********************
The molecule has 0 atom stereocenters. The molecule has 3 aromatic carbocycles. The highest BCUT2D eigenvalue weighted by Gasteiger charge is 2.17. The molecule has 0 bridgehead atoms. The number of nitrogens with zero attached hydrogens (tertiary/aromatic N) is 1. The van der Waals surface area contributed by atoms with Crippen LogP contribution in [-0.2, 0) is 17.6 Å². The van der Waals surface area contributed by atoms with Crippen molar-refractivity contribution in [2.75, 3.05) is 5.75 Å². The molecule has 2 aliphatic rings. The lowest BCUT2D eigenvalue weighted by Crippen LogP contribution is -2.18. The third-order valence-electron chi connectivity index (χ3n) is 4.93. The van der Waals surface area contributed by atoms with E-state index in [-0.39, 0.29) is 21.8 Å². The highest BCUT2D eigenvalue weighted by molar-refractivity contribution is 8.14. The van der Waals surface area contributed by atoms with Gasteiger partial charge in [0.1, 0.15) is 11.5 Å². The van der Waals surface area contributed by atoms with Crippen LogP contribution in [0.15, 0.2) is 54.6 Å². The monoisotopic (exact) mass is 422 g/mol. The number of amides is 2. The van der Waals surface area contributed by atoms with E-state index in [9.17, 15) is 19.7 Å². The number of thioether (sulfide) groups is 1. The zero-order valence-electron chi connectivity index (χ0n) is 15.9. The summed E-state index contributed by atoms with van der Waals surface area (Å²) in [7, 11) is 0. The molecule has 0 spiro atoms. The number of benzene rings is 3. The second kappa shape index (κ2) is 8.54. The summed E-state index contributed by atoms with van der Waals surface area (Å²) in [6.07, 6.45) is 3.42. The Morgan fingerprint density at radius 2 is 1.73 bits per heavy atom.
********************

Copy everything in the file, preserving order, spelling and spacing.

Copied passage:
The molecule has 0 atom stereocenters. The molecule has 3 aromatic carbocycles. The highest BCUT2D eigenvalue weighted by Gasteiger charge is 2.17. The molecule has 0 bridgehead atoms. The number of nitrogens with zero attached hydrogens (tertiary/aromatic N) is 1. The van der Waals surface area contributed by atoms with Crippen LogP contribution in [-0.2, 0) is 17.6 Å². The van der Waals surface area contributed by atoms with Crippen molar-refractivity contribution in [2.75, 3.05) is 5.75 Å². The molecule has 2 aliphatic rings. The lowest BCUT2D eigenvalue weighted by Crippen LogP contribution is -2.18. The third-order valence-electron chi connectivity index (χ3n) is 4.93. The van der Waals surface area contributed by atoms with E-state index in [-0.39, 0.29) is 21.8 Å². The highest BCUT2D eigenvalue weighted by molar-refractivity contribution is 8.14. The van der Waals surface area contributed by atoms with Gasteiger partial charge in [0.1, 0.15) is 11.5 Å². The van der Waals surface area contributed by atoms with Crippen LogP contribution in [0.15, 0.2) is 54.6 Å². The monoisotopic (exact) mass is 422 g/mol. The number of amides is 2. The van der Waals surface area contributed by atoms with E-state index in [9.17, 15) is 19.7 Å². The number of thioether (sulfide) groups is 1. The zero-order valence-electron chi connectivity index (χ0n) is 15.9. The summed E-state index contributed by atoms with van der Waals surface area (Å²) in [7, 11) is 0. The molecule has 0 spiro atoms. The number of benzene rings is 3. The second kappa shape index (κ2) is 8.54. The summed E-state index contributed by atoms with van der Waals surface area (Å²) in [6.07, 6.45) is 3.42. The Morgan fingerprint density at radius 2 is 1.73 bits per heavy atom.